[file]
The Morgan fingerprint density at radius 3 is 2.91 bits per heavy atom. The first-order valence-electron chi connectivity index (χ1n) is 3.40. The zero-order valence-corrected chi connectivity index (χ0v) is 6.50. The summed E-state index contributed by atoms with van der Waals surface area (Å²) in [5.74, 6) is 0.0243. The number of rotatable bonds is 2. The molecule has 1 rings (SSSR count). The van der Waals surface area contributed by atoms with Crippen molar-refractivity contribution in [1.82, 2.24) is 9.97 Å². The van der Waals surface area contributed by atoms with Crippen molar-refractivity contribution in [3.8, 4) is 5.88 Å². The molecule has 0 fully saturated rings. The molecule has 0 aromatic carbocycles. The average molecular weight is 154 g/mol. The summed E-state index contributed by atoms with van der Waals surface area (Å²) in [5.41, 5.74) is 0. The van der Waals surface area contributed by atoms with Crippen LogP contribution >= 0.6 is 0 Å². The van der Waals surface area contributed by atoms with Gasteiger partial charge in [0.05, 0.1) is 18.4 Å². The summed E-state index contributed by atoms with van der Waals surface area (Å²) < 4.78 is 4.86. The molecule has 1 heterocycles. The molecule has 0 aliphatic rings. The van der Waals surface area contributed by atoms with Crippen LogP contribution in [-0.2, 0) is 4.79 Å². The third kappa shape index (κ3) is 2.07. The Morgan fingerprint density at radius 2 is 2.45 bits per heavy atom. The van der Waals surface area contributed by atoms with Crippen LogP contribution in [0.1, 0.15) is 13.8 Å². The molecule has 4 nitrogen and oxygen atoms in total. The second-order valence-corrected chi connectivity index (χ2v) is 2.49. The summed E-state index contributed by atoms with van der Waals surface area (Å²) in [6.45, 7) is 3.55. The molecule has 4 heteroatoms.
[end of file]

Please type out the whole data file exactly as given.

The Morgan fingerprint density at radius 3 is 2.91 bits per heavy atom. The first-order valence-electron chi connectivity index (χ1n) is 3.40. The zero-order valence-corrected chi connectivity index (χ0v) is 6.50. The summed E-state index contributed by atoms with van der Waals surface area (Å²) in [5.74, 6) is 0.0243. The number of rotatable bonds is 2. The molecule has 1 rings (SSSR count). The van der Waals surface area contributed by atoms with Crippen molar-refractivity contribution in [1.82, 2.24) is 9.97 Å². The van der Waals surface area contributed by atoms with Crippen molar-refractivity contribution in [3.8, 4) is 5.88 Å². The molecule has 0 fully saturated rings. The molecule has 0 aromatic carbocycles. The average molecular weight is 154 g/mol. The summed E-state index contributed by atoms with van der Waals surface area (Å²) in [5.41, 5.74) is 0. The van der Waals surface area contributed by atoms with Crippen LogP contribution >= 0.6 is 0 Å². The van der Waals surface area contributed by atoms with Gasteiger partial charge in [0.05, 0.1) is 18.4 Å². The summed E-state index contributed by atoms with van der Waals surface area (Å²) < 4.78 is 4.86. The molecule has 1 heterocycles. The molecule has 0 aliphatic rings. The van der Waals surface area contributed by atoms with Crippen LogP contribution in [-0.2, 0) is 4.79 Å². The third kappa shape index (κ3) is 2.07. The Morgan fingerprint density at radius 2 is 2.45 bits per heavy atom. The van der Waals surface area contributed by atoms with Crippen LogP contribution in [0.1, 0.15) is 13.8 Å². The molecule has 4 nitrogen and oxygen atoms in total. The second-order valence-corrected chi connectivity index (χ2v) is 2.49. The summed E-state index contributed by atoms with van der Waals surface area (Å²) in [6.45, 7) is 3.55. The molecule has 4 heteroatoms.